Spectrummy Mummy

Asperger's, Allergies, and Adventures Abroad

Posts Tagged ‘Sibling

Wordless Wednesday 19 Mar 14

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Image

Written by Spectrummy Mummy

March 19, 2014 at 9:36 am

Wordless Wednesday 06 Nov 13

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November 6, 2013 at 5:31 pm

Wordless Wednesday 11 Sep 13

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tender

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September 11, 2013 at 7:06 am

Wordless Wednesday 17 Jul 13

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Cubby Cars

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July 17, 2013 at 1:29 pm

Wordless Wednesday 10 Apr 13

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holding hands

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April 9, 2013 at 7:46 pm

The Germinator

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If I was a graphics queen, there’d be an image of a Phineas and Ferb germinator right here.  Sorry, all I’ve got is bad puns.

 

I haven’t done a Cubby is Funny post in a while.  Not because he is any less funny, but because there is a whole lot of other stuff going on that pushes it to the back of my mind.  And really, we all need the funny.  It needs to be right at the very front.  Life is just easier with a smile on your face.

Poor Cubby is ill right now.  He has a cough, runny nose, fever and tummy ache.  We’re waiting to go to the doctor in a couple of hours.  Meanwhile, he and I have taken the opportunity to just relax together.  Okay, I’ve taken the opportunity to relax.  He has bursts of hyperactivity, then gets foetal on the floor.  He is only one for cuddling on his terms (he gets that from me!) so I’m begging him to come to me like a needy girl does her bad boyfriend.  This doesn’t appeal to him at all.

What he will do is sit on the sofa with me to watch Phineas and Ferb.  As we watched Dr. Doofenshmirtz makes his latest evil -inator, I asked Cubby what kind of -inator he would make.

A Germinator.

I had to laugh.  Then I wondered, so…is this to take away all the germs that are making him sick?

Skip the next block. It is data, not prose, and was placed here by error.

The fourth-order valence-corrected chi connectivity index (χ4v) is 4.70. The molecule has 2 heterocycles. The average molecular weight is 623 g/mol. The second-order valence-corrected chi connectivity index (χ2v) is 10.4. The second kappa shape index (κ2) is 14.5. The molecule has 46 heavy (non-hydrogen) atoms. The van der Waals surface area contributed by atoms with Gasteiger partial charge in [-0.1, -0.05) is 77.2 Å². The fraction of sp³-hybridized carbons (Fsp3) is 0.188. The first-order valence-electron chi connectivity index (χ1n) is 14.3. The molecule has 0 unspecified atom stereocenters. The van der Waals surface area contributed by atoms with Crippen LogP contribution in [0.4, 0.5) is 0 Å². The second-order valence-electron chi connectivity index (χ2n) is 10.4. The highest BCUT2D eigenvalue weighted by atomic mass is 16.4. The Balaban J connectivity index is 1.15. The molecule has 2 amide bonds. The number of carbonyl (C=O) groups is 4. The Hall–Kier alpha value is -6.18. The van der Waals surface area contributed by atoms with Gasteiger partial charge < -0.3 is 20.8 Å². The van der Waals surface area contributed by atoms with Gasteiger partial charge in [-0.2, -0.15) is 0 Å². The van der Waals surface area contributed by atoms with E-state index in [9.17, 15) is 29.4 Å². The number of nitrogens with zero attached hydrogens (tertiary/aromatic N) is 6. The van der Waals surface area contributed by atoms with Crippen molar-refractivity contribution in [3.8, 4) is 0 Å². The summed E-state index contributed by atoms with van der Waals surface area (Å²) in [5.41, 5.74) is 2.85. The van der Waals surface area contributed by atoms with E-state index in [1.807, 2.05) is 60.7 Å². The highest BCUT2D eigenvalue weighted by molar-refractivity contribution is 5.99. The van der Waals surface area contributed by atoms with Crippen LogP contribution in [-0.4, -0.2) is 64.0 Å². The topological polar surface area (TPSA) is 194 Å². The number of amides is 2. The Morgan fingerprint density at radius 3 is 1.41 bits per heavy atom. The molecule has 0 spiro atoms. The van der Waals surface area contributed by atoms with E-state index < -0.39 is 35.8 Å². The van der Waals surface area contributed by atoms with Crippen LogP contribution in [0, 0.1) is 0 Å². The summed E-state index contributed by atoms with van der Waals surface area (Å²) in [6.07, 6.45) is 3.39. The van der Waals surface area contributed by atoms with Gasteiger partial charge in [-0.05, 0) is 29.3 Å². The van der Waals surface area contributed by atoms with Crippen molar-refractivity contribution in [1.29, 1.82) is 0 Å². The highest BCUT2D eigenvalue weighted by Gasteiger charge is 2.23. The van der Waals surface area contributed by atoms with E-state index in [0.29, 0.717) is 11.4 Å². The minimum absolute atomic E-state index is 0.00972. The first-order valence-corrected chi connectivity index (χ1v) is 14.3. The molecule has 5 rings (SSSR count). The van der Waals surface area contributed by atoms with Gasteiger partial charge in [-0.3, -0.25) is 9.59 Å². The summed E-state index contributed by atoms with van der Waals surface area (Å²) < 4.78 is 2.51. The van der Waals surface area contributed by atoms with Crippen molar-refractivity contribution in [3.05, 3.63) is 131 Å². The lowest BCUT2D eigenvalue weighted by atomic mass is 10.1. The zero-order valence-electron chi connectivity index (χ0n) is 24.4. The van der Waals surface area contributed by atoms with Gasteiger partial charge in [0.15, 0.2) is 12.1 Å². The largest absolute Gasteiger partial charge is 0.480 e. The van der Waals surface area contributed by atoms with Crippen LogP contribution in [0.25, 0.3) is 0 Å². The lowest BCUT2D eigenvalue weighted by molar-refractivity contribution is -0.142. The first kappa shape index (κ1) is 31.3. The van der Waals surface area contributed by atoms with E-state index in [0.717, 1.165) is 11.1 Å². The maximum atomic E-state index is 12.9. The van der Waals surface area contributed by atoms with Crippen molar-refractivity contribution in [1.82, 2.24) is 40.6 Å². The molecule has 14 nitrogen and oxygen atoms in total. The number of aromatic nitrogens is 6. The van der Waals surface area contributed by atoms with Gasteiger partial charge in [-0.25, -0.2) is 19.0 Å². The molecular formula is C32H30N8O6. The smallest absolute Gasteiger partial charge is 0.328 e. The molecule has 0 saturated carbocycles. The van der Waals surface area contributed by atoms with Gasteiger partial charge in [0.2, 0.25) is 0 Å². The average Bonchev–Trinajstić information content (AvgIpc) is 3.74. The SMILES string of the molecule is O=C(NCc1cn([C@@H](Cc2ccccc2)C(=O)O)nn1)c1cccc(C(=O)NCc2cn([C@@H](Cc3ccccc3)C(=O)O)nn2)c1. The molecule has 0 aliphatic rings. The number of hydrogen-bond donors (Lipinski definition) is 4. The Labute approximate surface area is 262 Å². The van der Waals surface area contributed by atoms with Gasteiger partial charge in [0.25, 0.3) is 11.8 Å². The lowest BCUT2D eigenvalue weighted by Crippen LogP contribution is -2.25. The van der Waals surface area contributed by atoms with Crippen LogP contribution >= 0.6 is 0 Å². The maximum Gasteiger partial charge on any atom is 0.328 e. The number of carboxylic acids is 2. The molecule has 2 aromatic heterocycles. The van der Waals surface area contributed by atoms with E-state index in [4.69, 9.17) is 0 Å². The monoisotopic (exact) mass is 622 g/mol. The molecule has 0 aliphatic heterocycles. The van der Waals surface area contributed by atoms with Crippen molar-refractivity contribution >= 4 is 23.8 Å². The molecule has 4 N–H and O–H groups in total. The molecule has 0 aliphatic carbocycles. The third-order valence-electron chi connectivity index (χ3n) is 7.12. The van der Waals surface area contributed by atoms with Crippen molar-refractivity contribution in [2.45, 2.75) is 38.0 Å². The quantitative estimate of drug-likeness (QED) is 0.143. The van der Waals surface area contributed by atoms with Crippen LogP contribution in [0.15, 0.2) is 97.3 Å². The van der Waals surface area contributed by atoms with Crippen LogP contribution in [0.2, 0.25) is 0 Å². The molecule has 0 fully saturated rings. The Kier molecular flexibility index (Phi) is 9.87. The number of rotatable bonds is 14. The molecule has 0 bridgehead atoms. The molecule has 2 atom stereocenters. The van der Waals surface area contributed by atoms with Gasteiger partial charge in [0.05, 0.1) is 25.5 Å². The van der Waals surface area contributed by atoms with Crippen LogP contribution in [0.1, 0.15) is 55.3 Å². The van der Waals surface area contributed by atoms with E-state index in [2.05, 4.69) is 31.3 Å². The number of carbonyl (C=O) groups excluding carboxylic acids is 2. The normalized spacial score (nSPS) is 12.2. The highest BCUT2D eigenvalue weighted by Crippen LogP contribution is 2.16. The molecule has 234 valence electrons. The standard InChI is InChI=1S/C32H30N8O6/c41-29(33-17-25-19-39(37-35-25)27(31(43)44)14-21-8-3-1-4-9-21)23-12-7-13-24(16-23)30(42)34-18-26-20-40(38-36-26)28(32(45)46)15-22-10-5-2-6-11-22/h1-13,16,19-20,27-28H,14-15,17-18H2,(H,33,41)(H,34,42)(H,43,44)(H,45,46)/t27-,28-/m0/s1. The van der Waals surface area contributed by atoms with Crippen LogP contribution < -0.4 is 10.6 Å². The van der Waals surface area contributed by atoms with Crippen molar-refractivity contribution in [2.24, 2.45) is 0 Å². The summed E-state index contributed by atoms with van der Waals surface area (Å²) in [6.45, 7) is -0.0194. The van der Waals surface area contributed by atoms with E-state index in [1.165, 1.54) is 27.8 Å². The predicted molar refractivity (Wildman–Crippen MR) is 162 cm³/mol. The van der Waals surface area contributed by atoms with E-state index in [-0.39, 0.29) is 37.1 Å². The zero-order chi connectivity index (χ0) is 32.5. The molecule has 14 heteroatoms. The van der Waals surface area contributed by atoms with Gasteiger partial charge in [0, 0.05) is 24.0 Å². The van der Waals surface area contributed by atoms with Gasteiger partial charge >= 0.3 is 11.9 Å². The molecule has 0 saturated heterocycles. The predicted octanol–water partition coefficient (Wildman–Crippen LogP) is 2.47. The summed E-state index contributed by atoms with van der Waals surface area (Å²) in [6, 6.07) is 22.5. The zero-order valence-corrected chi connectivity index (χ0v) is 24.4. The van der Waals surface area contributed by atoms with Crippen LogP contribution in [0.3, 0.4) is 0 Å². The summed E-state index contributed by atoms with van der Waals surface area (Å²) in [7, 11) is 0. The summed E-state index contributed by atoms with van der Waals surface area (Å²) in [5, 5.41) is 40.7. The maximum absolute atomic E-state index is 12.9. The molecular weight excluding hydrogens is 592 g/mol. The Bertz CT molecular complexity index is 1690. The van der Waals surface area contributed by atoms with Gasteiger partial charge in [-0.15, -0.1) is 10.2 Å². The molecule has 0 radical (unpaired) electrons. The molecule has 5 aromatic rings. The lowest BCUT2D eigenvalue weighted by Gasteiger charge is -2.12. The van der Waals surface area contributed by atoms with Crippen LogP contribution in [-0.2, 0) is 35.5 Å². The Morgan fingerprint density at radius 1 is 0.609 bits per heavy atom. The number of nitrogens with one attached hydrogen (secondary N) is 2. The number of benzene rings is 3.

“Yes…and then SHOOT them at people!”

He really is my boy, what with that sick sense of humour.  Watch out, Heinz Doofenshmirtz, you’ve got competition.

Written by Spectrummy Mummy

November 27, 2012 at 9:37 am

Dancing Teapots

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I decided to take the kids out for an early dinner.  Today is one of those perfect Jozi spring days.  The Jacarandas are blossoming, but they’re not quite at their vibrant peak yet.  On a Friday afternoon sitting outdoors at a cafe in Sandton, you could be in Europe, only with better weather.  This is an unexpected treat for us all.  I was supposed to be having dental treatment, but the water was out- sometimes water and power outages are the only sign that this is still a developing country.  Developing being the right word, for all its economic slump, there is a lot of construction going on here, and sometimes the wrong pipe gets hit.

I sipped at my capuccino with cream, and enjoyed the moment of perfection, knowing it couldn’t last for long.

Pudding was content.  She’d had the Halloween Parade at school, which she’d loved.  She ordered herself a bacon and avocado sandwich and apple juice by herself.  Yes, it is the same thing she always ordered, but I’m pretty sure it is exactly what she feels like eating.  She isn’t just doing okay, she is doing really, really well lately.  She seems more comfortable in her own skin than I’ve ever seen.  The wind picked up and she turned her face to it, enjoying the caress to her skin.

Cubby was out of sorts.  I knew he hadn’t napped, and was too hungry and too tired to know what was wrong.  Normally very expressive, he was down to grunts and shouts.  He couldn’t decide what to eat, even if he wanted to eat.  A siren in the distance hurt his ears.  He was in and out of his chair.  Putting his hands in his drink and smearing it over the table.  Then he began playing with his spit when the drink was confiscated.  Finally he turned to tormenting his sister for entertainment.  The wind picked up, and he shrieked in pain as it whipped at his skin.

Watching the two of them was a study in contrasts.  Pudding, at peace; Cubby intent on disturbing it.  This was her two or three years ago.  This disorder and chaos.  Feeling something was wrong, and not knowing how to put it right.  How far she has come.

Then I let my mind wander further back.  I remember holding infant Pudding.  Apart from when she was nursing, (which I naturally did a LOT) she was screaming.  Arching her back, red-faced, furious at me for not fixing what was wrong.  And I’d go through everything I thought I knew about babies, wondering what I must have missed to make her thrash around like this.  She pulled at my hair in her rage.  The screaming made my head throb, and I wanted to run away from this tiny creature who put all her trust in me.  And though I wanted to shout and scream, I pulled her in closer, and kissed her downy head, and held her until we breathed together, just rocking and kissing, until the screaming was done.